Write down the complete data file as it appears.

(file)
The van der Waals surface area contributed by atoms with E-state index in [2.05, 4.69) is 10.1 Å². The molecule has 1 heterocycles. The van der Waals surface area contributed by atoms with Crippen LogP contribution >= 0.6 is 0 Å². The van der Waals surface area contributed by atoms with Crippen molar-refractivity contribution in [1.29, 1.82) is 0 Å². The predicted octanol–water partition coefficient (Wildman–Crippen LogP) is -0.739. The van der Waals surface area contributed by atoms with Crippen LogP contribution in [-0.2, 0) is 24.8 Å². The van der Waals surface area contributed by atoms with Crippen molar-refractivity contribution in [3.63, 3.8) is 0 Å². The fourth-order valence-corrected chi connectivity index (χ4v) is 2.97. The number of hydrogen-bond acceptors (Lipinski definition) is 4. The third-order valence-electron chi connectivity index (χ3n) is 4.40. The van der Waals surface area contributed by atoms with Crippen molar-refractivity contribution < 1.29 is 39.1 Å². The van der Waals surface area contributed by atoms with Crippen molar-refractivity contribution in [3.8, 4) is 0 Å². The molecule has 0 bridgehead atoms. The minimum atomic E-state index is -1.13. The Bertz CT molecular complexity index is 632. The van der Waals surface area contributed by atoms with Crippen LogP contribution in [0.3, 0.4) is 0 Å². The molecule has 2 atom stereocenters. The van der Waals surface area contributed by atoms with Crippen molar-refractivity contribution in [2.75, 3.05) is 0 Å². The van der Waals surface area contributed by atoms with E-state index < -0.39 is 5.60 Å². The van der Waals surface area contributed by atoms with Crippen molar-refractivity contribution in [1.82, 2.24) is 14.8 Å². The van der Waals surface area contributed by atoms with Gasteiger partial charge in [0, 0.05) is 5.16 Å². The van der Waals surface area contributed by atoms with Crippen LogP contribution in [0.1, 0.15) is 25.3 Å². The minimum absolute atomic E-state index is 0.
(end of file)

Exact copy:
The van der Waals surface area contributed by atoms with E-state index in [2.05, 4.69) is 10.1 Å². The molecule has 1 heterocycles. The van der Waals surface area contributed by atoms with Crippen LogP contribution >= 0.6 is 0 Å². The van der Waals surface area contributed by atoms with Crippen molar-refractivity contribution in [1.29, 1.82) is 0 Å². The predicted octanol–water partition coefficient (Wildman–Crippen LogP) is -0.739. The van der Waals surface area contributed by atoms with Crippen LogP contribution in [-0.2, 0) is 24.8 Å². The van der Waals surface area contributed by atoms with Crippen molar-refractivity contribution in [3.63, 3.8) is 0 Å². The fourth-order valence-corrected chi connectivity index (χ4v) is 2.97. The number of hydrogen-bond acceptors (Lipinski definition) is 4. The third-order valence-electron chi connectivity index (χ3n) is 4.40. The van der Waals surface area contributed by atoms with Crippen molar-refractivity contribution < 1.29 is 39.1 Å². The van der Waals surface area contributed by atoms with Crippen molar-refractivity contribution in [3.8, 4) is 0 Å². The molecule has 0 bridgehead atoms. The minimum atomic E-state index is -1.13. The Bertz CT molecular complexity index is 632. The van der Waals surface area contributed by atoms with Crippen LogP contribution in [0.3, 0.4) is 0 Å². The molecule has 2 atom stereocenters. The van der Waals surface area contributed by atoms with Crippen molar-refractivity contribution in [2.75, 3.05) is 0 Å². The van der Waals surface area contributed by atoms with E-state index < -0.39 is 5.60 Å². The van der Waals surface area contributed by atoms with Crippen molar-refractivity contribution in [1.82, 2.24) is 14.8 Å². The van der Waals surface area contributed by atoms with Gasteiger partial charge in [0, 0.05) is 5.16 Å². The van der Waals surface area contributed by atoms with Crippen LogP contribution in [0.1, 0.15) is 25.3 Å². The minimum absolute atomic E-state index is 0.